If you’re expecting you might be wondering ‘what vaccinations do I need when pregnant?’
The answer is – just two! Pregnancy is a time when you need to take extra care of yourself to ensure you and your baby remain healthy. This includes checking that your vaccinations are up to date to ensure you have the best protection against common infectious diseases.
The following information on vaccinations when pregnant reflects the official recommendations of the Australian Government Health Department, Health Direct ‘Pregnancy, Birth & Baby‘ and Immunisation Coalition.
During pregnancy, your immune system is naturally weaker than usual. This means you are more susceptible to certain infections and illnesses which can be harmful to you and your developing baby. Following some simple precautions will help minimise the risk to you and your baby of developing these health issues. This is why some vaccinations when pregnant are recommended.
Immunisation during pregnancy has the benefit of protecting mum, unborn baby and it continues to offer protection once your baby is born.
It is recommended that all pregnant women receive influenza and whooping cough immunisation during each pregnancy. Whooping cough and influenza vaccines are free for pregnant mums across the country as well as for kids 6 months and older in most states. These are the only two recommended vaccinations when pregnant. (If you’re still trying to conceive read to the bottom as there are other vaccinations recommended before you are actually pregnant.)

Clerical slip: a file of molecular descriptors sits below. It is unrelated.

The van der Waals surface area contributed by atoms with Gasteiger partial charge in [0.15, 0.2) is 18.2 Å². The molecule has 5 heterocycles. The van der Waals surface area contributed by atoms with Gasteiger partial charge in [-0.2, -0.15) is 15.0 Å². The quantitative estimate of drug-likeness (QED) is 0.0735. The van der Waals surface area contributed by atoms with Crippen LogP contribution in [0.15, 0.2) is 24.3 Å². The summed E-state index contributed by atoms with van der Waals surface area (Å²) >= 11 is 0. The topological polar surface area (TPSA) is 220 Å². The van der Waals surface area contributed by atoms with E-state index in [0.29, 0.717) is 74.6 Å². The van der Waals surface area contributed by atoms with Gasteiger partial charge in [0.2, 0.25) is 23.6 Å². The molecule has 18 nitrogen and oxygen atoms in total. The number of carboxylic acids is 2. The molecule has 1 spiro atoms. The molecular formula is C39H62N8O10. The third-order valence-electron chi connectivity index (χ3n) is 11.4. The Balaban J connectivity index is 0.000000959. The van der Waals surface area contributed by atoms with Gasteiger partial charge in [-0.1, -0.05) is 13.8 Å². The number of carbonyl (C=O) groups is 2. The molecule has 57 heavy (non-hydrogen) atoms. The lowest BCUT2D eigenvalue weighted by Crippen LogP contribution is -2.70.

Influenza (the flu vaccine) when pregnant
Influenza is a viral disease that is highly contagious. It is spread by coughing and sneezing. Yearly immunisation is recommended in high-risk groups to protect against influenza. It also reduces the symptoms in those who get the flu.
The flu vaccine has been shown to be safe at all stages of pregnancy. During pregnancy, the influenza immunisation will protect mum and baby who are both at high risk of serious effects from the influenza virus.
What are the risks of influenza?
- Potentially serious complications of influenza include premature birth, miscarriage, stillbirth pneumonia, organ failure and potentially death.
- Among those at the highest risk of influenza, complications are children aged under 5 years old and pregnant women.
- The influenza virus is mutating. Therefore the vaccine composition will be determined for every new season. The protection from the vaccine wanes over time, you need an annual update for your immune system to produce antibodies